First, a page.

I notice a lot of your characters are journalists. Hero is a journalist. And, in “Boy, Snow, Bird,” Mia, the reporter, compares journalism to working in a pawn shop: “It’s more like my mind’s stacked with all these incongruous items, other people’s stories that I’ve been telling pieces of. And the people don’t come back for their stories, but that doesn’t make them mine.” So even when your characters don’t write fiction, they still tend to be looking for stories to get out of people.

Well, it’s slightly malicious because journalistic authority has a higher status than that of fiction. I like to drag journalists into the story and make them see what fiction can do. I’m trying to level the playing field.

What can fiction do that journalism can’t?

I think it can reconcile diametrical opposites in a way that nonfiction can’t, because what has happened is just what happened. Fiction is on an axis where you are looking at what has happened, what may happen, what cannot happen yet does happen. You have more of a spinning globe. Now I’m becoming quite mystical.

Do you ever get lost in your own novels? With Mr. Fox, there were a few times where I thought, “Wait, are we still in the frame story?” When Hero gets lost in Prague, it felt like a commentary on what you like to do in your stories, as well: disorient us.

I’m glad you picked up on that. Yes, I do get lost, and that’s when I feel happy. I’m like, “Oh, good, the fictioning has really begun.” If I have one goal as a writer, it’s to make sentences that move at the speed of thought. We free-associate all the time between everything. We’re in one place, then we’re in another, and then we’re here. I just want to course through every conceivable construct. So when, at a certain point, you do stop and think, Where am I?, that for me is it!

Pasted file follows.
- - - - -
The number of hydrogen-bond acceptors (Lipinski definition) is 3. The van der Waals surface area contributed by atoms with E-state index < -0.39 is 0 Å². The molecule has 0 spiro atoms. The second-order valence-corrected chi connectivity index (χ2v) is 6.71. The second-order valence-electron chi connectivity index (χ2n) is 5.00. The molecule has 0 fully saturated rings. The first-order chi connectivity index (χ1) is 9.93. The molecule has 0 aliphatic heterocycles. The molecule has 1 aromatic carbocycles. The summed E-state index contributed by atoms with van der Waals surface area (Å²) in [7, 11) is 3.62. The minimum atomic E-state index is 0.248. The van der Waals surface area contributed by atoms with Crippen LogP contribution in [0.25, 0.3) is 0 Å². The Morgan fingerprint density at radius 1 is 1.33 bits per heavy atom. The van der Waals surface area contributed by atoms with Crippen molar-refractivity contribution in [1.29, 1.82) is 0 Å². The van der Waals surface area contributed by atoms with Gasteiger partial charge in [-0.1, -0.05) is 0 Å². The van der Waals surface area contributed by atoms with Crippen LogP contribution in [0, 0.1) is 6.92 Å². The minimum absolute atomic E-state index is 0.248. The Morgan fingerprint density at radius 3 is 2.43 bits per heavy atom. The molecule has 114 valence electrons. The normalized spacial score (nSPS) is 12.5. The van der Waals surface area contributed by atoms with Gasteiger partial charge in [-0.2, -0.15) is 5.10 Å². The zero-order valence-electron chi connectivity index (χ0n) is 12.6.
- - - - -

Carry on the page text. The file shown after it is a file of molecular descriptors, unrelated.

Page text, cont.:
The connection to travel is interesting because people often talk about how much they enjoy getting lost in a city. It’s the only thing we really say that about, but you’re right—we also can enjoy getting lost in a book.

I hope so.

I enjoy getting lost in your books.

Thank you, Jennifer.

At one point, Hero loses her copy of “Paradoxical Undressing.” So she goes to the Clementinum, a library in Prague. It’s a place that she says she has visited sixteen times previously, but she means through fiction, through Borges’s story “The Secret Miracle,” in which a character goes blind looking through all the pages of all the books in the Clementinum in search of a secret letter from God. While Hero is there, the librarian picks up a copy of “Paradoxical Undressing” and reads it out loud. His version of the novel sounds like a missing chapter from Italo Calvino’s “Invisible Cities.” Kublai Khan arrives in a city, Prague, “where no such city ought to have been.” He asks the people there, “Is this still the East?” In this scene, two influences, Borges and Calvino, converge. Could you say more about how they’ve shaped your work?